A: Yes as long as they are not too 'gamey' or rotten. Snakes in the wild are opportunistic and will eat carrion. One of my Ball Pythons actually shows a preference for rodents that have been frozen/thawed twice. (Feeding)

Q: What's the difference between Captive Hatched [CH] and Captive Bred [CB]?
A: Captive Hatched means the eggs were taken from a wild female and incubated. Captive bred means that someone took the time to induce a male and female snake to get together, in captivity, and make eggs. CB is much more preferable. (General Information)

Q: How do I help my snake with shedding problems?
A: Typically increasing the humidity of the cage and/or hydration of the snake helps a lot. (Husbandry)

Q: How large of a meal/rodent can my snake eat?
A: I try and feed my snakes meals which are no larger than twice the diameter of the snake's head. A hatchling python can safely eat a small to average sized mouse. An adult can eat a rat which is five or six inches from nose to butt. (Feeding)

Q: How much should I pay for a Ball Python?
A: Cost depends on where you get it. I would not pay any more than $50 or $75 to buy one from a pet store. (General Information)

Q: Oops, my snake escaped! What now?
A: Search at night, look in sofa cushions, closets, and also look on/around appliances which give off heat... refrigerator, oven, water heater, VCR, TV, etc. (Husbandry)

Q: Should I be feeding live or dead rodents to my snake.
A: Dead food items are preferred since a dead rodent can't harm or scar your snake. (Feeding)

Q: I left a live mouse/rat in the cage over night and it chewed on my snake?!
A: Call it a learned lesson and don't do it again. To help the snake during the healing process you may want to increase the heat a little, and apply a topical antiseptic ointment (like neosporin). (Feeding)

Q: My snake ate the mouse backward?!
A: Don't worry, sometimes with smaller food items, snakes will eat from the tail end of the rodent.

Q: What are the signs of a respiratory infection?
A: Clear fluid coming out of the nostrils and/or mouth, wheezing or popping as it breathes, and/or open mouth breathing. Increase the heat and get it to a qualified vet as soon as you can. (Husbandry)

Q: Will my Ball Python bite?
A: Ball Python's typically don't bite, but it can happen. It doesn't hurt much. (My playful 72 lbs. boxer has accidentally hurt me a lot worse :) Snakes either bite in defense or as part of the feeding process. Assuming it's not on your face, just wash the bite and use an antiseptic ointment (like neosporin). (General Information)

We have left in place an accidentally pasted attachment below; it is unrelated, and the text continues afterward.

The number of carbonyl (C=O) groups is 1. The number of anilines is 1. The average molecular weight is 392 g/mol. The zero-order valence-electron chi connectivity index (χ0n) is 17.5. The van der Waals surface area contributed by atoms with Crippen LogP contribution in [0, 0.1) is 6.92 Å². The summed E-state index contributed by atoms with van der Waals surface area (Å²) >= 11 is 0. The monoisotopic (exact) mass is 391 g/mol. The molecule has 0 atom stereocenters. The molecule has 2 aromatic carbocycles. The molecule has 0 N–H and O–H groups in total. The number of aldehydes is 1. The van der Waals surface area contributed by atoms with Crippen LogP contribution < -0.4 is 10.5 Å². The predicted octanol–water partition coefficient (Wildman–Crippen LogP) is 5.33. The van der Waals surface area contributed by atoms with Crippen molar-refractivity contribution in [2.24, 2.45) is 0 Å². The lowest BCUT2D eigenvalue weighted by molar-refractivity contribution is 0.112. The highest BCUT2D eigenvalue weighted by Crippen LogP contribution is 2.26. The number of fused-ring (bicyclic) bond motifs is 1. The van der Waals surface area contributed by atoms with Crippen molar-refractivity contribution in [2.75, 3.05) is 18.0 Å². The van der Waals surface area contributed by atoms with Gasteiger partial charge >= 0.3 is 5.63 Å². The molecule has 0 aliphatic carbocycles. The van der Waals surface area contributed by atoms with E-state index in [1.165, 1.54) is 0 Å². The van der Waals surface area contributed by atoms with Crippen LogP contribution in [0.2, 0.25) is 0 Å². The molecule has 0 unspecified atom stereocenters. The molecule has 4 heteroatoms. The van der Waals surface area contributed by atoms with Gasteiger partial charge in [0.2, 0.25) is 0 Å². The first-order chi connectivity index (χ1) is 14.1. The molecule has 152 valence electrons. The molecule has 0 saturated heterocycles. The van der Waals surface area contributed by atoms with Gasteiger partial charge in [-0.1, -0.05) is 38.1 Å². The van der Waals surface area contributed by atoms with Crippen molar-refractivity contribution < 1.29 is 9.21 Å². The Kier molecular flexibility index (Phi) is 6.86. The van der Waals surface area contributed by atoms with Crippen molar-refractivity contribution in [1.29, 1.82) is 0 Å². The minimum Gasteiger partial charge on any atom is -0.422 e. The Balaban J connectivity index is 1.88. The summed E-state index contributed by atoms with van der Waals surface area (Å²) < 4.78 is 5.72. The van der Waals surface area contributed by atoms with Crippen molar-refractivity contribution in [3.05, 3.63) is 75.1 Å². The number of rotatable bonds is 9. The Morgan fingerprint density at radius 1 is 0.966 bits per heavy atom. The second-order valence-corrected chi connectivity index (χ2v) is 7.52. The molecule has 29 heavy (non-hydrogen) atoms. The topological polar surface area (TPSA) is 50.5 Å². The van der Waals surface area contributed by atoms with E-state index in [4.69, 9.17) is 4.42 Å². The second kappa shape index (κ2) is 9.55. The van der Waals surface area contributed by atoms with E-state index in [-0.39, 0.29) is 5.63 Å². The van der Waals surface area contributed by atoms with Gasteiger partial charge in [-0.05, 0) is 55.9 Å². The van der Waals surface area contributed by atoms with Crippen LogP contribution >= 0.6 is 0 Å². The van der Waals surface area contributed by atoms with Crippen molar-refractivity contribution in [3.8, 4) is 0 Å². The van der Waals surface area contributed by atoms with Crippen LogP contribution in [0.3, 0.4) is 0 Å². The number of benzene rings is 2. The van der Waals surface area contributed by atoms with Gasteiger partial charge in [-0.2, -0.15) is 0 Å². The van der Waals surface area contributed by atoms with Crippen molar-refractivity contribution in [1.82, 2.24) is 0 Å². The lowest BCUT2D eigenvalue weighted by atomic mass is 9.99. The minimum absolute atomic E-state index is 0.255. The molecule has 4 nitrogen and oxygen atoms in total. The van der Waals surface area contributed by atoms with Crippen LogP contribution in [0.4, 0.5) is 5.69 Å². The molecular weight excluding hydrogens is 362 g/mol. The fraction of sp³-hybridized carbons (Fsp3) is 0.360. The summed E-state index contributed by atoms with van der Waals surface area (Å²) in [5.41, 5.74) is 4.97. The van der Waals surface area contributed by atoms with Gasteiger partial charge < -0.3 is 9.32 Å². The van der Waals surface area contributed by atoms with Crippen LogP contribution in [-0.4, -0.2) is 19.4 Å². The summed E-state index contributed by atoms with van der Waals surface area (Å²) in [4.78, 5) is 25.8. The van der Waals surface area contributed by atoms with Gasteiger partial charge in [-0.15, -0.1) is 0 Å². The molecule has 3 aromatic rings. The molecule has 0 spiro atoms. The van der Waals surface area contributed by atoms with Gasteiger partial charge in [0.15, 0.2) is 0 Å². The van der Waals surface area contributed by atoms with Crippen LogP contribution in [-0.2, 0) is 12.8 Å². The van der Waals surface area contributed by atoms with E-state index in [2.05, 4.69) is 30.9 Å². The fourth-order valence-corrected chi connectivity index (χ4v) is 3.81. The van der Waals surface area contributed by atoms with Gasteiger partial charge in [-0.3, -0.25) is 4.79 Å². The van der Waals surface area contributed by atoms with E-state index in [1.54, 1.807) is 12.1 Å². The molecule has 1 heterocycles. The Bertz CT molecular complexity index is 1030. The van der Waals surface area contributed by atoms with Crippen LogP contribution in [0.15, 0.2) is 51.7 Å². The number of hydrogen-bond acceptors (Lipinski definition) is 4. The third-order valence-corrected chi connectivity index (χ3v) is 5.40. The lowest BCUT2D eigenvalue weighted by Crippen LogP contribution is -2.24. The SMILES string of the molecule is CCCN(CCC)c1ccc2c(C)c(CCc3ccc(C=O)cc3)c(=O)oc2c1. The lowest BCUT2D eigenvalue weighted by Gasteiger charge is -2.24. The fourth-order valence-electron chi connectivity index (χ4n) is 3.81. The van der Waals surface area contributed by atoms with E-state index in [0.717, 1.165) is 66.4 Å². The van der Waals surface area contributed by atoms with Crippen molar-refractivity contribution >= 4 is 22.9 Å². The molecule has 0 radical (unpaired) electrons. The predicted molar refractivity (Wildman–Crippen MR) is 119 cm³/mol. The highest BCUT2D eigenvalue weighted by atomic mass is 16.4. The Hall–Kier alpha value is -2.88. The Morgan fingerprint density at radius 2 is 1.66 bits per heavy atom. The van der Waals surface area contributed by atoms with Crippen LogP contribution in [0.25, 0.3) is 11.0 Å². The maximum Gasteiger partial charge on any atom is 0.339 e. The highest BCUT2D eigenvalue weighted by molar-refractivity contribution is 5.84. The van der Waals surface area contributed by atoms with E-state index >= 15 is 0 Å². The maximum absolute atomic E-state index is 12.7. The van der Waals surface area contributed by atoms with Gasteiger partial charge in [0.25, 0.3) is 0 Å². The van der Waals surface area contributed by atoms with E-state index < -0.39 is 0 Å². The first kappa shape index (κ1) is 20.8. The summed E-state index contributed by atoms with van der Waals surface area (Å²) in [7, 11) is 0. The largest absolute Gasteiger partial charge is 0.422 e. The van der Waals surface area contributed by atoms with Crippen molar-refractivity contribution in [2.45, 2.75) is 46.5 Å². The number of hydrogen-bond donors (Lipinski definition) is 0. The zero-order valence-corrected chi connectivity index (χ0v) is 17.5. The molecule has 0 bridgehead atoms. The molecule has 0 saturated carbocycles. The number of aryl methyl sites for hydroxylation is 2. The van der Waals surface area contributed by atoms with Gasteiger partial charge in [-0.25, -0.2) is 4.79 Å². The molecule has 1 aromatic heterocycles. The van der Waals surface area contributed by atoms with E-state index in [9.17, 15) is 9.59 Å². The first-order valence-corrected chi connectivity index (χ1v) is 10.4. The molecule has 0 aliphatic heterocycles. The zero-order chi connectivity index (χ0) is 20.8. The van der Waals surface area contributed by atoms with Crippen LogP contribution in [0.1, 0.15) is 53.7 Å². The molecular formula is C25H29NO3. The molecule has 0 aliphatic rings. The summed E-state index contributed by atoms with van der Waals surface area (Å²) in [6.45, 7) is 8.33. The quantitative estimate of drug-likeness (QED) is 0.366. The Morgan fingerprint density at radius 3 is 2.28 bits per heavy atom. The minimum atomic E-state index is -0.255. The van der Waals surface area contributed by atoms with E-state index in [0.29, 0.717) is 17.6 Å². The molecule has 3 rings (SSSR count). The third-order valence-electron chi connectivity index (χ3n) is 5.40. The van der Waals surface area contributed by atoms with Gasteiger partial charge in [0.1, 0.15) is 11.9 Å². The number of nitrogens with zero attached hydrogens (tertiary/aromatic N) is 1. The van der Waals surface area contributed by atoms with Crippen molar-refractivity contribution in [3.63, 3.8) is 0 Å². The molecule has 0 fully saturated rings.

Q: My snake yawned! Is it all right?
A: Yes, snakes usually yawn to re-align their jaws after a meal. Ball Pythons sometimes do it for no particular reason.

Q: Is force feeding a good idea?
A: No!...NO! It's stressful for you and the snake. There are better ways to entice a snake that doesn't want to eat. (Feeding)

Q: Should I be worried about Salmonella?
A: Well, Most eggs laying animals can/do carry salmonella. There are a few guidelines to follow that should help. 1) Keep your snake out of the kitchen and away from anything that goes into your mouth (ex. your fingers, a drinking glass, etc.). 2) Wash your hands after you've handled your snake. 3) Keep your snake away from anyone who may have a depressed immune system (babies, elderly, etc.). Steve Grenard has a good page on salmonella (off site).

Q: Can snakes swim?
A: Yes, snakes are very agile swimmers, as well as being skilled climbers. (Housing)

Q: Should I give my snake a vitamin supplements?
A: No, snakes eat whole animals that are pretty adequate as nutritional packages. You may consider supplementing a little calcium into a gravid (pregnant) female's diet, to help with egg production. (Feeding)

Q: My snake has been soaking in it's water dish for a day or two, is this normal?
A: Well it can just be that the snake wants to be there. It can also be a sign of mites. Check for small specks moving around on the snakes body and near it's eyes. (Husbandry)

Q: Why is my Ball Python hissing?
A: When some snakes feel the need to defend themselves they will puff up and expel air with force, which causes a hissing sound. This is a snake's way of warning you to leave it alone. With time, your snake will settle in and learn that you are not a threat to it.

Q: Do Snakes drink?
A: Yes, most of the water a snake needs it gets from the prey item. Though snakes will on occasion drink. If you are lucky enough to see it happen, it'll usually be right after it eats.

Q: What's that white "chalky" material?
A: Most snakes have evolved to be very efficient with body fluids. They don't urinate (or pee) like you and I, their kidneys pass 'dry' urates.

Q: Is there a certain time of the day that it's better to handle my snake?
A: Once you've had the snake for a while, it doesn't matter much. For a new snake, it's probably better to interact with it during the late evening. Ball Pythons are nocturnal and some might be a little more accepting of disturbance at night, during their normal waking hours.

Q: Help, My snakes eye has a dent in it!
A: Don't panic. This occasionally happens and can be attributed to the snake being a little dehydrated. Make sure it's got fresh water and a bowl that it can soak in. The dent should be gone with the next shed cycle.